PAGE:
History Of Indonesian Education

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History Of Indonesian Education – Dragana Borenovic Dilas, WES Credential Checker, Chris Mackey, WES Research Associate, Ying Huang, WES Credential Checker, Stefan Trines, Research Editor,

This education profile describes recent trends in education and student mobility in Indonesia and provides an overview of the Indonesian education system. It replaces the previous version by Nick Clarke.

History Of Indonesian Education

History Of Indonesian Education

With 264 million people (2017, World Bank), Indonesia is the fourth most populous country in the world. It is also the largest archipelago in the world. Its territory includes more than 17,000 islands that stretch 3,181 miles along the equator between the Pacific and Indian oceans.

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About 87 percent of Indonesia’s population is Sunni Muslim, making Indonesia the largest Muslim majority in the world. However, the Southeast Asian country is a diverse, complex and multicultural nation with more than 300 ethnic groups speaking hundreds of different languages. 10 percent of the population identify as Christians and 1.7 percent as Hindus.

History Of Indonesian Education

The three largest ethnic groups in Indonesia are Javanese (40.1 percent), mainly based in Java, the world’s most populous island, home to more than 50 percent of Indonesia’s total population; Sundanese (15.5 percent); and Malay (3.7 percent). Indonesia’s cultural and regional diversity is as great as its number of islands. Places like rural West Timor or Indonesian Borneo (Kalimantan) are worlds apart from the posh malls of central Jakarta, Indonesia’s capital of about 10 million people.

Despite these obvious differences, Indonesia appears to have an economic future; It will undoubtedly become a country of global importance in the 21st century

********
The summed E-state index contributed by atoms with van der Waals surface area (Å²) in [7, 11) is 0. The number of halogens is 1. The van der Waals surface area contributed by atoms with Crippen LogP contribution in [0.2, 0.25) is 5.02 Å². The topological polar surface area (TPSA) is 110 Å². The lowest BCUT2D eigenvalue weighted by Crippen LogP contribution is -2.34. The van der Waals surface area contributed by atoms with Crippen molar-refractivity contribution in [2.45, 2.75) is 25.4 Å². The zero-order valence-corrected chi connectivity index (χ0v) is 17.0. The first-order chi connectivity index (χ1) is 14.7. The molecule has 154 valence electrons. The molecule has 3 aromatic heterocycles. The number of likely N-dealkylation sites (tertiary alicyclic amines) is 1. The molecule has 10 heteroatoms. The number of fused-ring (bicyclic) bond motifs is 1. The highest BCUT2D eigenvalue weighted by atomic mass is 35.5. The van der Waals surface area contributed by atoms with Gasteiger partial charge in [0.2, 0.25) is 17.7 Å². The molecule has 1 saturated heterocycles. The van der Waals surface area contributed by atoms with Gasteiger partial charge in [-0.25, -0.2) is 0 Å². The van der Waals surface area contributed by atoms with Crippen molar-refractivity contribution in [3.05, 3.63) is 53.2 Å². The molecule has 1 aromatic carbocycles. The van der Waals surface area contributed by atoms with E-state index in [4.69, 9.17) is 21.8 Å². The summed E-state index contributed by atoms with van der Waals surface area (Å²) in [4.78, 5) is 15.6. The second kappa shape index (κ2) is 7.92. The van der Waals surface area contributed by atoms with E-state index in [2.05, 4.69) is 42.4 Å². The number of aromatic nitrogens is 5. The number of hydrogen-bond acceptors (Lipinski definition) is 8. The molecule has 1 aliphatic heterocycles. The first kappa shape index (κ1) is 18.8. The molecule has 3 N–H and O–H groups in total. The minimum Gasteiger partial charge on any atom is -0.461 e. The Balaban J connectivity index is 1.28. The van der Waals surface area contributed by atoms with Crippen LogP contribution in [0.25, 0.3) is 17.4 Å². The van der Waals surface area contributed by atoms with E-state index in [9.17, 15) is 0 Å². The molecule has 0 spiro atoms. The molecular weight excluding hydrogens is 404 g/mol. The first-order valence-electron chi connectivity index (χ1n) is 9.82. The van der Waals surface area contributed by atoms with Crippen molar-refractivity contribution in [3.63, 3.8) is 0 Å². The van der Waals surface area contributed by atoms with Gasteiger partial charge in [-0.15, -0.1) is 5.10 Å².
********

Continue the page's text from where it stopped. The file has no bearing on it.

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Age. The island nation is currently transitioning from an agricultural economy driven by commodity exports to one based on industrial production and services. Professional services company PricewaterhouseCoopers predicts Indonesia will grow to become the world’s fourth largest economy by 2050. This staggering economic growth is partly driven by demographic trends, which will increase the country’s population to about 321 million. By 2030, it is estimated that 70 percent of the population will be working adults, giving the country a favorable population structure and abundant labor pool. History Of Indonesian Education.

Highlighting Indonesia’s huge economic potential, the country’s middle class is expected to double by 2013-2020. Meanwhile, urbanization is accelerating rapidly, and internet penetration rates have increased since 2013 alone. It has increased by more than 20 percent till 2016. The percentage of people with access to electricity has jumped from 55 percent in 1993. Economic growth rates have recently been relatively low compared to pre-1997 growth rates, reaching 98 percent in 2016. Asian financial crisis, but GDP still grew steadily at more than 5 percent. For the past eight years.

History Of Indonesian Education

However, Indonesia is characterized not only by large regional disparities, but also by the status of a developing country that is difficult to govern and plagued by various socio-economic problems. It ranks 116 out of 189 on the UN Human Development Index. GDP per capita is less than half that of neighboring Malaysia. Twenty-seven million Indonesians still live on less than $0.75 a day. Life expectancy is seven years lower than in Vietnam. History Of Indonesian Education.

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To realize its full economic potential, Indonesia must increase public spending, build infrastructure, close regional development gaps, curb corruption, ensure stable and predictable governance, and raise living standards by investing in health, education, and human capital. Development. As noted by Rodrigo A. Chaves, the World Bank’s Country Director for Indonesia, “The middle class holds the key to unlocking Indonesia’s potential. It is important for the government to support the growth of this group in all areas. This includes support for improving the education level and skills of the population, growth in job creation, and broader access to social security.”

History Of Indonesian Education

Currently, Indonesia strives to provide comprehensive and high-quality education to its citizens. The country has a very low literacy rate compared to other Southeast Asian countries. A World Bank analysis found that 55 percent of Indonesian school leavers are functionally illiterate1, compared to 14 percent in Vietnam and only 20 percent in OECD countries.

Tertiary education levels are also very low: in 2016, the percentage of Indonesians over the age of 25 with at least a bachelor’s degree was the lowest among all members of the Association of Southeast Asian Nations (ASEAN), at less than 9 percent. With the highest unemployment rate among university-educated Indonesians, there may not be much incentive to pursue higher education. The research out put of Indonesian universities is growing rapidly, but it is still low compared to other emerging economies. History Of Indonesian Education.